NEW DELHI (Dow Jones Newswires), Apr. 9, 2009
Four Indian energy firms are considering a joint bid to acquire a minority stake in one of the Orinoco blocks that Venezuela is offering to foreign investors, said an executive from Oil & Natural Gas Corp., which is leading the Indian consortium.
ONGC plans to partner India's largest company Reliance Industries Ltd. to bid for the block, whose development could cost $16 billion to $18 billion, said the executive who did not wish to be named.
"The actual development costs could be higher than that so we want to form a strong consortium. The oil upgradation facility itself can cost more than $6 billion. We're looking for a 40% stake overall -- between the four of us," he said.
The ONGC-led consortium is studying the prospectivity of three blocks out of the seven heavy oil Carabobo blocks in the Orinoco belt that are on offer, said another executive from ONGC's overseas unit -- ONGC Videsh Ltd.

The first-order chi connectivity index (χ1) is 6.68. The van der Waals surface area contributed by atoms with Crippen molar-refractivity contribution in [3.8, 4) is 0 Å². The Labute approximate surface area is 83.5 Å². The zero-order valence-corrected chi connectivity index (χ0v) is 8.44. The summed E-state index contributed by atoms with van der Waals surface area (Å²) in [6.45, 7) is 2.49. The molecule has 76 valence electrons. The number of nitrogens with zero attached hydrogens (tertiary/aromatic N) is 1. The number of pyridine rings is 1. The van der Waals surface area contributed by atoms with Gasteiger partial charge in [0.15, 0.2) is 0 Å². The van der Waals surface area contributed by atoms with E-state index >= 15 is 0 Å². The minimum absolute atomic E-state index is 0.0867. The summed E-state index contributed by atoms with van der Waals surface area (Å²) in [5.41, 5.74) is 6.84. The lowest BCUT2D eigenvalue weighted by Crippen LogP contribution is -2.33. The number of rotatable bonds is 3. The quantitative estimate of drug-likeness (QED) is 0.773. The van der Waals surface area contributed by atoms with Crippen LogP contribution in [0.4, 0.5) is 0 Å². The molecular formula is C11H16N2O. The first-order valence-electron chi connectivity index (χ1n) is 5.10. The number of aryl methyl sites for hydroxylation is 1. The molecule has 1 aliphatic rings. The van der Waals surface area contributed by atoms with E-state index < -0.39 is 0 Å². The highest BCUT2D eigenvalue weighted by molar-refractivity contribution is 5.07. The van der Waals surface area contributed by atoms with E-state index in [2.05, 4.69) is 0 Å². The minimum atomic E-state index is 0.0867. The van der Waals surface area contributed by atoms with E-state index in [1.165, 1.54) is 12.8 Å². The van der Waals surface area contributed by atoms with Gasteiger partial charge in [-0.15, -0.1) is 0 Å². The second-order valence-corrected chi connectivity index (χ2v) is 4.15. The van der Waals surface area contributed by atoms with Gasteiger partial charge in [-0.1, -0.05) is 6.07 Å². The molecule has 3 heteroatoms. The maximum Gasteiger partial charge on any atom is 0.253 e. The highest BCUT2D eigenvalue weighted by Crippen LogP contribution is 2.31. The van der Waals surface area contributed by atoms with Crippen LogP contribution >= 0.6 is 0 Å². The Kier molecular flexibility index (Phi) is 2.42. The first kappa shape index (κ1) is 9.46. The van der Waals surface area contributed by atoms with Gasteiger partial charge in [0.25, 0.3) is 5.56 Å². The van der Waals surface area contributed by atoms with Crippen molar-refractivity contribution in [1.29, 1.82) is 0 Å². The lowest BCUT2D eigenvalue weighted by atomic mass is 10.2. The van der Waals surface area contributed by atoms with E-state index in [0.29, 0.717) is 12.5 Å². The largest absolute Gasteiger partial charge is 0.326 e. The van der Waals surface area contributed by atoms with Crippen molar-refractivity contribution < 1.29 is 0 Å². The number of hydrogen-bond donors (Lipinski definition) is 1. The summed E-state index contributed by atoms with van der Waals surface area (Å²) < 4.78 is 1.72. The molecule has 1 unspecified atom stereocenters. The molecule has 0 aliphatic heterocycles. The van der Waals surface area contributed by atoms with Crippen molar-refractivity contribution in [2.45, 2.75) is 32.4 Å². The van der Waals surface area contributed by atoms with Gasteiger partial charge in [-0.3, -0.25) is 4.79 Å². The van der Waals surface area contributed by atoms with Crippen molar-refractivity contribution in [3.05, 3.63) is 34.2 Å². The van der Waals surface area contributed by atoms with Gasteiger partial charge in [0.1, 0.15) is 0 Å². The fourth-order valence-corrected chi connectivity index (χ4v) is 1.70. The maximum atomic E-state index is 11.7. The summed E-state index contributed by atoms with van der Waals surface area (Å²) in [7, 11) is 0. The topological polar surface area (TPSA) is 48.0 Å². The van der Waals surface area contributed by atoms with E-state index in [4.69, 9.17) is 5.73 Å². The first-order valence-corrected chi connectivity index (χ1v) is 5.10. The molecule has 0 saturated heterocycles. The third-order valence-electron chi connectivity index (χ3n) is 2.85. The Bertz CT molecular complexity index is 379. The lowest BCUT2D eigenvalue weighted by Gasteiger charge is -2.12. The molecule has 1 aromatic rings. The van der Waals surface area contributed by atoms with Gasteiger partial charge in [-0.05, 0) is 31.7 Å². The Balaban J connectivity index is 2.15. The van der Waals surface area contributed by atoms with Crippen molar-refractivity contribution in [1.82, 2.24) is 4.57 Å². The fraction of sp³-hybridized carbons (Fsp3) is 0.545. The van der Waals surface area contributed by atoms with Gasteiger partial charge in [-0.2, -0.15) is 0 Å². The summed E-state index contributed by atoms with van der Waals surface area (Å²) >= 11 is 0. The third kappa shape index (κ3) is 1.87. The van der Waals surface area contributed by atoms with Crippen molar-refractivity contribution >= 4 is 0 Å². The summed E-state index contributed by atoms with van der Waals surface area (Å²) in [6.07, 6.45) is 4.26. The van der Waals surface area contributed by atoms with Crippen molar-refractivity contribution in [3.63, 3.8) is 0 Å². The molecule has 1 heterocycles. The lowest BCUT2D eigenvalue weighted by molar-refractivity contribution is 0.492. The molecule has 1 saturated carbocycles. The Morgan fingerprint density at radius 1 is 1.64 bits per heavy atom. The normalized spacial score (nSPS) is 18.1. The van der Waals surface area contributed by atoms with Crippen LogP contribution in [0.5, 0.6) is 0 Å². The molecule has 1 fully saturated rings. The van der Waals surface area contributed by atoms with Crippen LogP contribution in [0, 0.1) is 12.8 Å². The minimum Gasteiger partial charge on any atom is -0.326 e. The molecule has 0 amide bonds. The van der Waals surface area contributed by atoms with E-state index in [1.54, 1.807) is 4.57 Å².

ONGC and Reliance Industries may get a 15%-20% stake each in the block. State-run refiner Indian Oil Corp. is seeking a 2.5%-5% stake and Oil India Ltd. could get a 2.5% interest as part of the consortium.
The consortium may propose to ship the Venezuelan crude back to India to be processed at local refineries.
"We want to bring back the crude and process it in Jamnagar and Paradip (refineries)," the ONGC executive said. The block can support a production rate of 200,000 barrels a day to 400,000 barrels a day, he said.
Others in the fray for the Venezuela blocks include China National Petroleum Corp., China's top oil and gas producer and the parent of PetroChina Co., and China Petrochemical Corp., or Sinopec Group.
Petroleos de Venezuela SA, or PdVSA, gave 19 foreign oil companies access to key geological information as part of the licensing round in December, including the U.K.'s BP PLC and U.S. oil company Chevron Corp.
Venezuela's government says the area contains 272 billion barrels of recoverable reserves, and it needs to attract foreign investors to help shoulder the huge financial burden needed to extract the oil - something Caracas can't do alone at a time of relatively low oil prices and reduced revenues.
Once selected, companies would partner with PdVSA in three separate joint venture companies that would pump, upgrade and sell the oil. The ventures would build three upgrading plants that would turn the heavy, sulfurous oil into a more marketable crude for export.
Copyright (c) 2009 Dow Jones & Company, Inc.
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